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Evangelical Miscellany.



THE city of Antioch, now called by its inhabitants Antāky, is seated at the foot of a steep and bare hill, which terminates the range of Jebel Okrah, the mount Casius of the ancients standing on its north-western side, and having open before it a wide valley, and the range of Jebel Ahhmar from west to north, at the distance of from ten to fifteen miles. It thus resembles, very nearly, the situation of Balbeck in the valley of Bukhāh, as these mountains are not much inferior to Libanus and Anti Libanus in height, and the valley between them is about the same breadth, and takes the same direction of N. E. leaving an unbounded plain in that quarter: but here the hill that overlooks the town is steeper and more abrupt than at Balbeck, and the vale in which it stands is more thickly wooded and highly cultivated, as the course of the Ahssy through it distributes fertility along its winding way.

The town, though inferior only to Aleppo,

* Antioch is described by Benjamin, of Tudela, to be situated in the valley of Jabok, upon the river Pir, which comes from Lebanon through the land of Hamath. It was thought in his day, to be the best fortified place in the hands of the gentiles.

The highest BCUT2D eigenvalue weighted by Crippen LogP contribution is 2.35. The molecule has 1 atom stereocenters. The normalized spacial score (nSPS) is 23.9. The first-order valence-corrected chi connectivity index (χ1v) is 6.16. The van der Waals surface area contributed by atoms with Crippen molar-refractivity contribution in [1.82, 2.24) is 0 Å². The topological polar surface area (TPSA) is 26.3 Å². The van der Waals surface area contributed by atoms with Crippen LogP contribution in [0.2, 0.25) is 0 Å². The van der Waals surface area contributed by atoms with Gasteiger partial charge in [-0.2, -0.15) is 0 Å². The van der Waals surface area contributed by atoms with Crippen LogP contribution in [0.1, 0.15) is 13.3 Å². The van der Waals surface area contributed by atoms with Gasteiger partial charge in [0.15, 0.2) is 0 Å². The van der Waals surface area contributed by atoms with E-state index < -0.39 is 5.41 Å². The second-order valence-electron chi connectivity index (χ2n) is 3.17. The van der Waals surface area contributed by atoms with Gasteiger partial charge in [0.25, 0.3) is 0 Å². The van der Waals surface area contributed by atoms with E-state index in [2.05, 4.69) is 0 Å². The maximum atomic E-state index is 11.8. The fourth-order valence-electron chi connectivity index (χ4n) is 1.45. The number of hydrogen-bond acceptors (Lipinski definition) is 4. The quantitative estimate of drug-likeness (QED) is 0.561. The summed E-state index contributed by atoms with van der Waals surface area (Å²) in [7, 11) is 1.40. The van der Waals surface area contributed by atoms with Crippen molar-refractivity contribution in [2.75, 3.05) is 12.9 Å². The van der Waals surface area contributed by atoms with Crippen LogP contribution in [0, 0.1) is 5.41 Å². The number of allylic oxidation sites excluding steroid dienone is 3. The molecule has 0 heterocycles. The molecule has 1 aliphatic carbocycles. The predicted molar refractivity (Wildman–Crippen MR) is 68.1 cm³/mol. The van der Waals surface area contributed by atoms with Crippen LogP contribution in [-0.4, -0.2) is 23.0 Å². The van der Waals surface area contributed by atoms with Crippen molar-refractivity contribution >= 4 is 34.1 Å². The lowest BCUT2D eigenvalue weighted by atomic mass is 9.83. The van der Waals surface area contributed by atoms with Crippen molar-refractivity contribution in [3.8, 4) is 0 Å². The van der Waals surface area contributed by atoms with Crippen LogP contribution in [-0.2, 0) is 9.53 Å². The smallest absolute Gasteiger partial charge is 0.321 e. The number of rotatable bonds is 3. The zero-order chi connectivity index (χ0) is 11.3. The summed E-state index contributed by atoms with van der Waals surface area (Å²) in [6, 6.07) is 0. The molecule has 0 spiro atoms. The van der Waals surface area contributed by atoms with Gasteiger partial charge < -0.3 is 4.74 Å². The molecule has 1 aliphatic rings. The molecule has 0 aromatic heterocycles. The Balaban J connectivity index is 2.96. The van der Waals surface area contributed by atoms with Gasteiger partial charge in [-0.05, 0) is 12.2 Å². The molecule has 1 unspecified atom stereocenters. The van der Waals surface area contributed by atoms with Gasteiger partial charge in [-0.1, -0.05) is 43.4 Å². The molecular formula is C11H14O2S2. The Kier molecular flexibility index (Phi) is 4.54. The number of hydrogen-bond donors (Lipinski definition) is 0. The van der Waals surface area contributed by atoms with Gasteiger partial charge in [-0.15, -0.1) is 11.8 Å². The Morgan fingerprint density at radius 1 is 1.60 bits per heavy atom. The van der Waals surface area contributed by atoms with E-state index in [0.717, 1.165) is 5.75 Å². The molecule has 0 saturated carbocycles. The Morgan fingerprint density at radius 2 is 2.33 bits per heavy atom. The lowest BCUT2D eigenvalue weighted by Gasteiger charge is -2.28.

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Damascus, and Hamah in size, and, consequently larger than any of those on the coast, is not so well built as these generally are, and has no large public buildings of any beauty. The houses are mostly constructed of stone, and are all pent-roofed and covered with red tiles; many of them are three stories high, but more generally two, and the upper part is then constructed of wood. The streets are narrow, having a high raised causeway of flat pavement on each side for foot passengers, and a very narrow and deep passage between these for horses, seldom wide enough to admit of two passing each other. The bazārs are mostly open, and resemble those of the country generally. They are unusually numerous, however, in proportion to the size of the town, as this is a mart of supply for an extensive tract of country around it. All the articles in demand are found here in abundance, and the manufactures of the town itself consist in coarse pottery, cotton, cloth, some silk twist, several tanneries, and saddlery; for which last article, particularly bridles, martingales, &c. of fancy work in leather, the workmen of Antaky are celebrated. The population here is thought to exceed 10,000, among which there are counted about 150 Christian families, and 20 Jewish ones. The language of the people is Turkish, the Mahommedans speaking no other, and the Christians only understanding Arabic from their connexion with the country to the southward in their commercial transactions. The Mahommedans have fourteen mosques, six of which are ornamented with tall and slender white minārehs, with round close galleries, and blue pointed tops, surmounted by the crescent, in the purely Turkish taste; six others have lower and thicker minārehs of octangular shafts, with open galleries, and a sort of flat dome or umbrella top, in the Syrian-Arabian style; and two are merely small venerated tombs used as places of prayer. There are two khans, and several fountains, all of them of a very ordinary kind.

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